Tuesday, March 10 – First Site Visit

Today we woke up at 7am to a delicious breakfast consisting of scrambled eggs, beans, and cheese wrapped in a tortilla, plus fresh watermelon, papaya, banana, and white pineapple. Fresh fruit is always one of my favorite aspects of going abroad!

After breakfast, we travelled ~40min to the site of the water project. The second half of the drive was bumpy and slow…the road was mostly dirt and rocks. The area we were driving to is called Los Hatillos, and is pretty rural, with a few different communities scattered throughout. Most of the homes have a decent amount of land where they house their chickens, pigs, cattle, horses, etc.

Where we parked for our hike up to the dam.

Where we parked for our hike up to the dam.

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Some of the cows we encountered along the way. Notice the dry, rocky ground.

Once we parked, we hiked another 20 min to the site of the dam and reservoir that had already been constructed by Global Brigades. We walked along the portion of the pipeline that had already been built, and Marco explained the engineering to us. This portion of the pipeline is galvanized iron, with a 4-in. diameter and a gravitational flow. Once complete, the entire pipeline will be 14km long, and it will support a 20,000gpd flow rate to serve 150 families in 3 different communities.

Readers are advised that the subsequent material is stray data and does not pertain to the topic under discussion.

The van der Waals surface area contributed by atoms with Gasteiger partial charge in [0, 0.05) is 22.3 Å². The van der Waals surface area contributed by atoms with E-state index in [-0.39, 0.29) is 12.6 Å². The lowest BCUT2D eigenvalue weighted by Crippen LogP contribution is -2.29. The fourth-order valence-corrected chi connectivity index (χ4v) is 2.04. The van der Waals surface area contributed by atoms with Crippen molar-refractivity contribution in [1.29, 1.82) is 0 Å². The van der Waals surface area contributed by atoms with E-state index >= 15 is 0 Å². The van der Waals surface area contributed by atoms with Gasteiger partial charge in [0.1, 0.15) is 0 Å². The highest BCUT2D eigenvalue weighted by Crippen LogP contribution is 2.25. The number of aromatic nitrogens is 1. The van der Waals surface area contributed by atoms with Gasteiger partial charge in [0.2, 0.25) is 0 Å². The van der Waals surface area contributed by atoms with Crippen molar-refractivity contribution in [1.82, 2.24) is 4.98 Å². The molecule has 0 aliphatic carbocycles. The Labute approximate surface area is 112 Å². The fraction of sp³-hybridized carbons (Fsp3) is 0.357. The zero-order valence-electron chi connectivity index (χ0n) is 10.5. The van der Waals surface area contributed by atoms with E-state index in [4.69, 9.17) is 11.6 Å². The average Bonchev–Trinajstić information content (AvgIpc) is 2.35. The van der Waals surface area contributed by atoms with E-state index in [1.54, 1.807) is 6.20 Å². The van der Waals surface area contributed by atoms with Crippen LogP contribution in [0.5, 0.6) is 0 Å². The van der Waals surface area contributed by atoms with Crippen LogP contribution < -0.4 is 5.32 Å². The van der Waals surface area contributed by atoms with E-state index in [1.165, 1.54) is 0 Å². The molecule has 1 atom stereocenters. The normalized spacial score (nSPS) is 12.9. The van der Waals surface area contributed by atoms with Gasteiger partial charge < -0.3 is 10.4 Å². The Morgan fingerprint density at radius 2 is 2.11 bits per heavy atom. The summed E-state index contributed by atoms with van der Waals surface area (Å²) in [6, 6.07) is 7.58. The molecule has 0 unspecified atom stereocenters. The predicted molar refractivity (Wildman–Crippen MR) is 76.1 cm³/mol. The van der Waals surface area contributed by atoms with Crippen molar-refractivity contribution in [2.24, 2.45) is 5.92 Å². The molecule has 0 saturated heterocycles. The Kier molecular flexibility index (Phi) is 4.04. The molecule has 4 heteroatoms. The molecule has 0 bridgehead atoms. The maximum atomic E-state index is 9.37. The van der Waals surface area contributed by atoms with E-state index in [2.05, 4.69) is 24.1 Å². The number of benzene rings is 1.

Galvanized iron pipeline hanging over the stream bed.

Galvanized iron pipeline hanging over the stream bed.

Once we got to the top of the hike at the location of the dam – 250m elevation – we began moving and laying rocks to fill the reservoir. This work lasted all afternoon. The rocks acted as a physical filter to prevent the entry of leaves, sticks, and other debris into the water supply. The wooded location of the dam could potentially lead to high maintenance costs without such a filter. We worked on this project with several local workers, as well as the president of the Water Council, Geronimo. The Water Council is a group of community members that were elected at community meetings organized by Global Water Brigades. The Council is in charge of operating and maintaining the pipeline to ensure its proper functioning after Global Brigades leaves; this is part of GB’s holistic model.

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The team photographed on the completed rock filter on the dam. The wooded location of the dam required the construction of the rock filter.

Back at the compound, we ate dinner, attended a group meeting to discuss different GB programs, and prepared for the Intercultural / Educational Fair on Wednesday. We were told we had 30 min to prepare an educational presentation on ocean pollution that we would be giving to local Honduran school children. I had prepared general research material about ocean pollution prior to leaving for Honduras, knowing that we would eventually have the Fair, but we didn’t realize it would be so soon! In typical CMU fashion, we crammed the project into one night. I think we did a pretty good job, considering, but we’ll see how the children enjoy it tomorrow!

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